The U.S. Army is at a strategic inflection point. Rapid and unprecedented technological advancements are changing the character of war, demanding aggressive modernization actions to ensure we have overmatch. Threats from across the globe generate a constant demand for soldiers, taxing readiness and increasing operational tempo. Even American society is changing, with younger generations possessing worldviews, workplace expectations and ways of interacting that are incongruent with the way the Army has operated in the past.
All these trends create requirements to maintain readiness, modernize the force and focus on people. The Army must find a way to synchronize those requirements to give the nation what it needs today, while generating the force it must have for the future. These are tough times, but we have weathered tough times throughout our history. The Army will rise to the challenge—we will modernize for the future and maintain readiness for today while taking care of our people.
It is fitting that these challenges come at the 50th anniversary of both the all-volunteer force and the establishment of the U.S. Army Training and Doctrine Command (TRADOC) and the U.S. Army Forces Command (FORSCOM). There are striking parallels today to that particular time of need 50 years ago that resulted in a wholesale shift in Army structure and operations. Observations of the Arab-Israeli Yom Kippur War and resulting Starry Report by Gen. Donn Starry, who commanded TRADOC from 1977 to 1981, drove a need for new technology and a systemic shift away from counterinsurgency. Continued tensions in Europe, the Middle East and Asia necessitated large-scale forward deployment of Army capability, and the residual effects of the Civil Rights Movement, alongside the impacts of Vietnam, challenged Army culture. Modernization, readiness and people—TRADOC was created for exactly that purpose, for exactly what we’re facing today.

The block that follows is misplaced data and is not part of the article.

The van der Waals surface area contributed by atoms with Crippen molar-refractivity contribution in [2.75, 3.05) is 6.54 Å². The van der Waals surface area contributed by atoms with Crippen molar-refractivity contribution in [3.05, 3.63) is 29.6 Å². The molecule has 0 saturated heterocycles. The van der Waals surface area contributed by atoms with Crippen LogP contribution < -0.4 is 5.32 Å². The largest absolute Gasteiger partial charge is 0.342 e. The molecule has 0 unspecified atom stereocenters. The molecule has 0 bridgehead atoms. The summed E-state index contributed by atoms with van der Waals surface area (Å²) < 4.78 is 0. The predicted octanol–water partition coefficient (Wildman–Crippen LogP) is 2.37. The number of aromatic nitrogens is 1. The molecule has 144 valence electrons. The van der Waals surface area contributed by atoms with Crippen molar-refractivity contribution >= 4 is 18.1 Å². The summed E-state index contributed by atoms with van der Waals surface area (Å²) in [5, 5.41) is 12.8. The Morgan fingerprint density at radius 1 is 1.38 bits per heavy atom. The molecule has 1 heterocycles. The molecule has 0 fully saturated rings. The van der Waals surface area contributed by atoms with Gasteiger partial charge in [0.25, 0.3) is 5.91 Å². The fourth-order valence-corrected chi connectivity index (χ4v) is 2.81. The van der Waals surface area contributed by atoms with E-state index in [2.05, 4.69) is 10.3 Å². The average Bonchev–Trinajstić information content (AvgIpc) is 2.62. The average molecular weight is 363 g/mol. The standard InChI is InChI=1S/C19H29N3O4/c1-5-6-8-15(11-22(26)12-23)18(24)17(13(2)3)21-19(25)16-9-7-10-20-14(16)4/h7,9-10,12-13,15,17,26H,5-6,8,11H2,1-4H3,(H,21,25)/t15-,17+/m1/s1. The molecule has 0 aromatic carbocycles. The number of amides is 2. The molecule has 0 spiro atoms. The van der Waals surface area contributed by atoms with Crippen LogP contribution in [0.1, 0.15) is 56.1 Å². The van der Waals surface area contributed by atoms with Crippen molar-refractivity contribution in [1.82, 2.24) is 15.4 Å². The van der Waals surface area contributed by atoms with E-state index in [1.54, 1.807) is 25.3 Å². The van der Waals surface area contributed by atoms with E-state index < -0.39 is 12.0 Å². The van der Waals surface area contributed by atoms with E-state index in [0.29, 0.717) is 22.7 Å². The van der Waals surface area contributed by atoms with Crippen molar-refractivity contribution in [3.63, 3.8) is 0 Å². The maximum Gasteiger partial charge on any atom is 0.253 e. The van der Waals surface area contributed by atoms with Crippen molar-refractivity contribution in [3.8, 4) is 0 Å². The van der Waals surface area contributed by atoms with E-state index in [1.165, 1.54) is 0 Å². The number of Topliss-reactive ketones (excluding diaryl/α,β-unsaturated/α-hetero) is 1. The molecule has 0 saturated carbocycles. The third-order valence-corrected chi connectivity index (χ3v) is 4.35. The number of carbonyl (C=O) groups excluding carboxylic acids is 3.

I’m proud to say that TRADOC is partnering with the other Army commands, Department of the Army staff and elements across the joint force to help the Army keep its warfighting edge. When I took command in September 2022, we laid out a clear vision for TRADOC:
TRADOC builds and sustains the Army’s foundation by acquiring the best people, training the most lethal soldiers and developing the most professional leaders, as well as providing the connective tissue that helps guide Army culture and helps shape the future force, while putting TRADOC on a sustainable strategic path.
This vision is broad and far-reaching, but so is the command it is synchronizing. The Army’s centers of excellence, the U.S. Army Combined Arms Center, the U.S. Army Recruiting Command, the U.S. Army Cadet Command and the U.S. Army Center for Initial Military Training, each have critical roles in delivering the future force.
Acquire Best People